Krafla is a volcanic area in the northeast of Iceland, and one of Iceland’s largest lava lover lures. Craters, cones, pools and geothermal heat – Krafla has it all.
Krafla is basically a 10 kilometre wide caldera which contains Askja and Víti volcanoes – the latter containing a small azure-coloured geothermal pool and the former containing Iceland’s deepest lake. Both are inland in the Highlands and only accessible in the height of summer.
But the Krafla area starts close to Lake Mývatn and only a few minutes’ drive from Reykjahlíð village. At this convenient nearest point, accessible in any car, you will find the remains of the lengthy mid-80s eruption. This means a large, relatively flat area to explore and the opportunity to get up close and personal to spiky lava, hot pools, bubbling mud, 'eggy' sulphur smells and the expansive power station in the area.
The project looks to harness the power of “super critical” water in energy generation and this involves drilling down to the lava where large quantities of water can quickly be heated to over 400°C. The project aims to drill around 4 km below the surface – but at Krafla the scientists and engineers hit lava at just 2,500 metres. That’s shallow!
Krafla is a sensitive site and is easily damaged by people walking around and exploring. That is the reason the site is so well marked with footpaths and trails. These, combined with the good car park and bathroom facilities make Krafla a good place to go hiking with children and people with somewhat reduced mobility. The paths may be suitable for wheelchairs in good weather, although they can get soft and muddy in wet conditions.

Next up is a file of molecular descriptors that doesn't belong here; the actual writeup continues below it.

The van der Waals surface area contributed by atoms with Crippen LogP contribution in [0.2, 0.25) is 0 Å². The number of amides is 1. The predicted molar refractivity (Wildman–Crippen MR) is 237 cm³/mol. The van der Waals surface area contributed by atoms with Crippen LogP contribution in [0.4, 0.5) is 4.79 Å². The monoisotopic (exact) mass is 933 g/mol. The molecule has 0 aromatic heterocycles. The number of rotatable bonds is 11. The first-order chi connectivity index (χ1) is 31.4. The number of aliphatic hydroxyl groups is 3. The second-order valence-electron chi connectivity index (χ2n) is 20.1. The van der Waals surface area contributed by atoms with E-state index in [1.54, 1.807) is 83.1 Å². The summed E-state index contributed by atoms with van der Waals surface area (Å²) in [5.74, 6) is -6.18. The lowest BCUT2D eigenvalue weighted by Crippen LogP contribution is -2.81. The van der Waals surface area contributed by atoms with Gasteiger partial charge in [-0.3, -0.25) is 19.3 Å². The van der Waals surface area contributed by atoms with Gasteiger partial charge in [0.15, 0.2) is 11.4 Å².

Krafla is the best place to see first-hand where Iceland comes from. The whole country used to look like this at one point – as in fact did almost every country if you look far enough back into prehistory. It makes a good contrast with places like the Reykjanes peninsula down south, which features the same sort of landscape, except a few thousand years older. The difference is at once both stark and surprisingly little.
One thing is for sure: we all owe our lives to volcanoes and given long enough, Krafla will develop into remarkably fertile soil. But none of us will be alive to see that…